Good Morning friends! I bought a new book yesterday at the local Japanese supermarket here in San Diego. Hao no Yume by Tsumoto Yo is a dandy. A great Nobunaga novel and a must have (osusume yomimono). I am still reading it at the moment. Practically, the last chapter of the book deals with Nobunaga's death at the Honnoji Temple in Kyoto. He stated that the world's history was changed. I do believe that if Nobunaga was not killed in June of 1582, Japan and the world as we know it today would be very different. Happy Thanksgiving and God Bless!

Tenka no tame!

Monday, November 19, 2007

Battle of Akatsuka

Narumi Castle landmarks located in Nagoya City.

The Battle of Akatsuka took place in 1552 which Nobunaga fought the Yamaguchi near Narumi Castle. The castle was built 1394 by Yasuhara Munenori. Narumi Castle was also known as Negoya Castle. Located in modern day Nagoya City, Midori-ku, the castle played a key role in 1560 during the Battle of Okehazama. The Yamaguchi were old retainers of Oda Nobuhide. When Nobuhide died in 1551, the Yamaguchi rebelled against young Nobunaga. What the Yamaguchi did not know and it was a mistake, they underestimated Nobunaga.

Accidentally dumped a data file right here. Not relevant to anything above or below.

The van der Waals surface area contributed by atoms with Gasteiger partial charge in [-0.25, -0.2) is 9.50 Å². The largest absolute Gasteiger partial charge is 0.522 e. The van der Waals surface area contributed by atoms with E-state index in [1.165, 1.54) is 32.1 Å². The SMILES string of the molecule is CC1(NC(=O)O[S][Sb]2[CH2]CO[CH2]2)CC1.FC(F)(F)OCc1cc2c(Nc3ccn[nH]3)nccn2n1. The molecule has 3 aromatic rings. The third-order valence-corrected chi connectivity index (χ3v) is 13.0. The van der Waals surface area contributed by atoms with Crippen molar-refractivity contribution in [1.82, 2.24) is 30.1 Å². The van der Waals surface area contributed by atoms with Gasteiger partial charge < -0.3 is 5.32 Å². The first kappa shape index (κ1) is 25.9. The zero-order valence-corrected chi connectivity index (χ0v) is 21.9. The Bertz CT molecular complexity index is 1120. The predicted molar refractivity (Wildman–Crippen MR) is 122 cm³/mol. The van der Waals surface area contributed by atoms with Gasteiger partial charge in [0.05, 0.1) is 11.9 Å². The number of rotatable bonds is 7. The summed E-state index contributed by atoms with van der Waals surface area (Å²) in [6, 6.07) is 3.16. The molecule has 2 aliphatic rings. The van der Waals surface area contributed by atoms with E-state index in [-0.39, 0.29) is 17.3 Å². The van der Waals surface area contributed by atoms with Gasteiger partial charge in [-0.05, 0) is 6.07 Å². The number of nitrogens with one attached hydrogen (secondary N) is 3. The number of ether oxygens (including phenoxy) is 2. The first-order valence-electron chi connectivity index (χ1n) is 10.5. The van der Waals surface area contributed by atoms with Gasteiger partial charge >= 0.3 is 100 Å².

Fighting began in the middle of April of 1552. The Yamaguchi were led by Noritsugu and his son Kurojiro. The Yamaguchi also built Fort Kasadera and Nakamura in support of Narumi Castle. They also had support from the Imagawa of Suruga. Suruga men included, Kazurayama, Okabe, Iio, Muira, and the Azai. Nobunaga departed Nagoya Castle for war and he only had 800 men with him. As for the Yamaguchi, the had almost twice as much, 1,500. Fighting was heavy and violent. The end result was a draw. The big idiot was a tough nut to crack. Nobunaga knew how to fight with less. This was a great strength of his. For example, in 1561, he defeated the Saito in the Battle of Moribe with less men. Most of the time he came out on top. The Yamaguchi had to be in shock even with support from the outside. Still, they could not defeat Nobunaga. He would actually forgive the Yamaguchi in the future. It would only be a year later (1553) where Nobunaga would meet his father-in-law. The viper was about to soon find out that the big fool was a genius!